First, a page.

Pentax 645

Ultimate Pentax 645 Set-Up by Jake Horn

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As you may know by now, the Pentax 645 is one of my favorite camera systems. Now that I've been shooting the film bodies for about five years, I'd like to share my recommendations for the ultimate load out. 

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LENSES:

Lens choice can be a hotly contested discussion no matter what camera system is being discussed. Also, it's a very personal decision. Many factors must be taken into consideration when selecting the proper lenses. I'll be approaching this from the Landscape Photography angle, but can be applied to most travel photography. 

PENTAX 35mm/4: This is a top notch wide angle for any type of photography. If I was shooting urban and street environments, I'd go with the FA (i.e. autofocus) version. For landscapes, the A version (i.e. manual focus) works great. You can check out my detailed review here.

PENTAX 75mm/2.8: Such a great all purpose workhorse. Small, light, & economical. This lens is close to a 50mm angle of view in 35mm terms. Not sure why photographers shy away from using a standard focal length for landscapes, but I rather like the look.

PENTAX 120mm/4 Macro: Rounding out the three lens system is the medium telephoto that doubles it's usefulness with close focusing abilities. This also happens to be one of the best performing lenses in the 645 line-up (for you pixel peepers). For locations demanding more reach, I swap this out for the 150mm/4. You can find my review of the 150mm here.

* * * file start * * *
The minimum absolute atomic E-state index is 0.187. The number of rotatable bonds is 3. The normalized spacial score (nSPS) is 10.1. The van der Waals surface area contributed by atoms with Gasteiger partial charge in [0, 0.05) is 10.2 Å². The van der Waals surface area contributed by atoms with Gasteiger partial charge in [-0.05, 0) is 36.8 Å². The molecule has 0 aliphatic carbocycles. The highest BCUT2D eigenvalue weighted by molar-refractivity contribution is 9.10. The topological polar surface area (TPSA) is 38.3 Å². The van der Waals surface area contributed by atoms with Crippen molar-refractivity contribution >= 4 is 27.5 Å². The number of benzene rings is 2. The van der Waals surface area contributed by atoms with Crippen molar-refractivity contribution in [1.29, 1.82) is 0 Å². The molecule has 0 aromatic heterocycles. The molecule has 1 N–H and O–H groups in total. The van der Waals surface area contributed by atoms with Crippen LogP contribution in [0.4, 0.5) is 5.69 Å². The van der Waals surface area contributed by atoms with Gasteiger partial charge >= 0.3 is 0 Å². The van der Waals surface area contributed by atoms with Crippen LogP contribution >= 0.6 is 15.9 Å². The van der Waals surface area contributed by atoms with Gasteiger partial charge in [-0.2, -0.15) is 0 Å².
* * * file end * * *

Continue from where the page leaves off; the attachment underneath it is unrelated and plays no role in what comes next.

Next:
This is all well and good for the film bodies, but what about the Pentax 645D and 645Z? I'd probably keep the same equivalent focal lengths by switching to the 28-45mm and keeping the 120mm/4. Pentax made a 25mm to accommodate digital shooters, but had some quality control issues and quickly had to release a second version. This second version was pulled from production quickly as well, so I suspect manufacturing & design issues persisted.

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BACKS:

There's not much choice in film backs for the 645. You've got the 120 and 220 film versions. Besides the label, the only significant difference is the indicator bracket on the back is rotated 90 degrees, which tells the body whether it should shoot 15 frames or 30. Some people claim that the film back plate is slightly different due to the roll thickness difference (120 has paper backing, while 220 ditches the paper to save space). 220 backs can be found for much less than the 120's, but I haven't owned one so I'm unable to measure any reported differences.

I recommend getting at least one spare back w/cover. It can be handy to have a second roll ready while chasing dynamic light. This is also a tremendous help when the weather's cold since it's tough to spool medium format film with cold hands or gloves.

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CARRY: